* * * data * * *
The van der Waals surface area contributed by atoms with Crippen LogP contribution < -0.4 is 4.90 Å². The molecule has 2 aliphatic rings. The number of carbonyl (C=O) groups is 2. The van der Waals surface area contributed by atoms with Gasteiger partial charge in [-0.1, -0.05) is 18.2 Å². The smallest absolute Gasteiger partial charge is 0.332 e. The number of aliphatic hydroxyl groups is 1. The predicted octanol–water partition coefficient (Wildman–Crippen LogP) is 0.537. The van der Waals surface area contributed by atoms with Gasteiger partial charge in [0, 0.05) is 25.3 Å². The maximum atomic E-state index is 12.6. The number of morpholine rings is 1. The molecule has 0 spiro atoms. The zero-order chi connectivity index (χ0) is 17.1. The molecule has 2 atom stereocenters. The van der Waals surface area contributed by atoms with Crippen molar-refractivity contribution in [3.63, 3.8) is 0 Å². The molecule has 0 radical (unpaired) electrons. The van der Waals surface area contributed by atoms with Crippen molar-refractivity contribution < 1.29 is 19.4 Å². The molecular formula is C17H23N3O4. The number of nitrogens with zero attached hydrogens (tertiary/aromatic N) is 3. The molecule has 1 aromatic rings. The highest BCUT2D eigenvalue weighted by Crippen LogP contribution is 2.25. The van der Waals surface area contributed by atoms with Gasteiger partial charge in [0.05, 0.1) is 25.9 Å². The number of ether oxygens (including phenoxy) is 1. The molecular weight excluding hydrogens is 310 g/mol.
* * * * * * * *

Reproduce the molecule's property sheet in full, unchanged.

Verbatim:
The van der Waals surface area contributed by atoms with Crippen LogP contribution < -0.4 is 4.90 Å². The molecule has 2 aliphatic rings. The number of carbonyl (C=O) groups is 2. The van der Waals surface area contributed by atoms with Gasteiger partial charge in [-0.1, -0.05) is 18.2 Å². The smallest absolute Gasteiger partial charge is 0.332 e. The number of aliphatic hydroxyl groups is 1. The predicted octanol–water partition coefficient (Wildman–Crippen LogP) is 0.537. The van der Waals surface area contributed by atoms with Gasteiger partial charge in [0, 0.05) is 25.3 Å². The maximum atomic E-state index is 12.6. The number of morpholine rings is 1. The molecule has 0 spiro atoms. The zero-order chi connectivity index (χ0) is 17.1. The molecule has 2 atom stereocenters. The van der Waals surface area contributed by atoms with Crippen molar-refractivity contribution in [3.63, 3.8) is 0 Å². The molecule has 0 radical (unpaired) electrons. The van der Waals surface area contributed by atoms with Crippen molar-refractivity contribution < 1.29 is 19.4 Å². The molecular formula is C17H23N3O4. The number of nitrogens with zero attached hydrogens (tertiary/aromatic N) is 3. The molecule has 1 aromatic rings. The highest BCUT2D eigenvalue weighted by Crippen LogP contribution is 2.25. The van der Waals surface area contributed by atoms with Gasteiger partial charge in [0.05, 0.1) is 25.9 Å². The number of ether oxygens (including phenoxy) is 1. The molecular weight excluding hydrogens is 310 g/mol.